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An Interesting History of a Hapden Ladies Watch

I recently received this letter from a family friend in Colorado Springs, CO.

It is an interesting look back into time to the early 20th century and a look into the history of a woman’s watch.  The following is his letter and a news account from The Roanoke Times.

From the Roanoke Times:

In the latter part of 1911, a new school was built In the Cave Springs District.  The son of Charlie and Pattie would attend this school.  The school opened in January of 1912 with Miss Chambers and Miss Turner as teachers.

The Raines family lived in a home close by. Miss Chambers arranged to board with this family during the school year.  At the beginning of the new school session, Mr. and Mrs. Raines circulated a petition asking that Miss Chambers be replaced as teacher.  After an investigation, the school board told Mrs. Raines that she would have to bring specific charges against Miss Chambers before they could decide a course of action.

At some time during this period, Miss Chambers left the Raines home and went to board with Charlie and Pattie.

At some time during this period, Miss Chambers left the Raines home and went to board with Charlie and Pattie.

After this happened, some people said that Mrs. Raines was telling things that were derogatory about Miss Chambers.  Therefore, Miss Chambers filed a suit against Mrs. Raines for slander.  Papers were served against Mr. and Mrs. Raines.

According to testimony and news reports, Miss Chambers was on her way to school when Raines caught up to her and he asked her to drop the suit.  When Miss Chambers refused; Mr. Raines shot her.  She died from the wounds a short time later.

After shooting Miss Chambers, Raines went to Laprade’s barn where Charlie was loading hay.  He fired five shots at Charlie, wounding him slightly in the arm.

While all this was going on, Pattie was at her home.  Someone came by and told her that Raines was at the Laprade barn shooting at Charlie. She immediately went to the barn and asked Raines why he was shooting at Charlie.  She also told him that Charlie had been sick and that shooting at him was not good for his health.  She continued to scold him until he asked her “if she wanted one too.”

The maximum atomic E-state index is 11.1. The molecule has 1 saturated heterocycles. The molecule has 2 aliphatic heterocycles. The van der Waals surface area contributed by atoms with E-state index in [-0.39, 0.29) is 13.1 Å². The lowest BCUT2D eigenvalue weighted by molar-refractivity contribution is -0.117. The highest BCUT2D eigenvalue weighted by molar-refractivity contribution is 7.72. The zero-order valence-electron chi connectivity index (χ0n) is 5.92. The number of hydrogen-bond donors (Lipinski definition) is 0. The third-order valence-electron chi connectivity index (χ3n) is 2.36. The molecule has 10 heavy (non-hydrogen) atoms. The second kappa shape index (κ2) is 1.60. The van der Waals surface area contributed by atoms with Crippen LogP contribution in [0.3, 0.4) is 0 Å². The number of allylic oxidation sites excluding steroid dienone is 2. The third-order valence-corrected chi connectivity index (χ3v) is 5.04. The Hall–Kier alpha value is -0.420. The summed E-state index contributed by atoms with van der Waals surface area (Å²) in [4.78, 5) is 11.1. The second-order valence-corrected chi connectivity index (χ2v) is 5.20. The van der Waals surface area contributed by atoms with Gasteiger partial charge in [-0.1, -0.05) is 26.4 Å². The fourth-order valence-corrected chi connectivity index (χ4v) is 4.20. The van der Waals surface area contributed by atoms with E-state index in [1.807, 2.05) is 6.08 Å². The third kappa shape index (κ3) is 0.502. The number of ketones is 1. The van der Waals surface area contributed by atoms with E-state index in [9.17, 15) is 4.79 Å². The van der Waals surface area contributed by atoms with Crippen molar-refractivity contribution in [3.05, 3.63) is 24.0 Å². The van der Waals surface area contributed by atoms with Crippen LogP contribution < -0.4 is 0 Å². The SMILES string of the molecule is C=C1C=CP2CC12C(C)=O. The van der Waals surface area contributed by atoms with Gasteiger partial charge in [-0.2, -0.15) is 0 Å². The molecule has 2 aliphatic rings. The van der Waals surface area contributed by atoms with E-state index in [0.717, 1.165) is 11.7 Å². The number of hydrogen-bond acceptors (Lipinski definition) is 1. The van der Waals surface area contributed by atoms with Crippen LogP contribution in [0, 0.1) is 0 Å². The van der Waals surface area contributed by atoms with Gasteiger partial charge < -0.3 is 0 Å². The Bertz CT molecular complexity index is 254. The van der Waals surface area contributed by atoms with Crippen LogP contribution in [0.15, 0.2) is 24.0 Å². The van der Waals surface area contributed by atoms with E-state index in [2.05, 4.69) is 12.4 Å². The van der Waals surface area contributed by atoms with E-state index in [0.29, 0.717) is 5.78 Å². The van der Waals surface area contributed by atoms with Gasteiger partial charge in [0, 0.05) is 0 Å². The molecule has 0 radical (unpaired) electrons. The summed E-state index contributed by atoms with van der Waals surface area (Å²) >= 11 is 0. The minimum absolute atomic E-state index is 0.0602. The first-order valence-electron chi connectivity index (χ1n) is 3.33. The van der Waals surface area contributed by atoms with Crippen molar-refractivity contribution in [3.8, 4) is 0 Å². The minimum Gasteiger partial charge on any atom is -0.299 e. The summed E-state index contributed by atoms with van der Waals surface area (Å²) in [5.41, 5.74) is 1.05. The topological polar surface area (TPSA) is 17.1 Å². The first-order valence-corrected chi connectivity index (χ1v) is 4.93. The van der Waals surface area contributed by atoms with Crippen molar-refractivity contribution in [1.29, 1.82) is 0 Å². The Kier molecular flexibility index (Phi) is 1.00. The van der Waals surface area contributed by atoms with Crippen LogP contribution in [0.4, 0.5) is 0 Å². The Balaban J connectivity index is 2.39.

She continued to scold him until he asked her “if she wanted one too.”

“One what?” Pattie asked.
“A pill (meaning bullet)”, Raines answered.
“No indeed, I don’t want one!” said Pattie.​

Raines talked to her for awhile, got on his horse, went home, and then passed Pattie as he headed toward Salem to surrender to the sheriff.

Raines was tried and convicted of murder for which he was sentenced to 18 years in prison.  He did not have to serve the full sentence time.

The following is from Charlie and Patties’ grandson, Charlie:

I think he served about 8 years. After his release, grandma was working in the garden one day, when Raines stopped by.  He said he had come to apologize, but grandma would not let him go near Charlie.

When Miss Chambers moved in with Pattie and Charles, she told Pattie she did not have the money to pay the $15 per month room and board.  She asked Pattie if she would take her watch as collateral and keep it until she could pay the rent and them redeem the watch.  Pattie agreed to that for her.  When Miss Chambers was murdered, Pattie wrote two letters to her family asking them to come and get her personal things, including the watch. Pattie never heard from them.  She finally disposed of Miss Chambers property, but kept the watch.

In 1962, when her grandson, Charles, returned from Alaska, Pattie gave the watch to Charles. She told him to find some nice lady that would care for it.  Charles’ wife did not want anything to do with the watch due to its history.  Charlie gave the watch to a lady friend in 2020.

Figure 4: 1912 Hapden ladies watch dial

Pattie always thought the watch was presented to Miss Chambers by her family when she finished two years at the local teachers’ college.

Signed,

Charlie Day       4-29-2020

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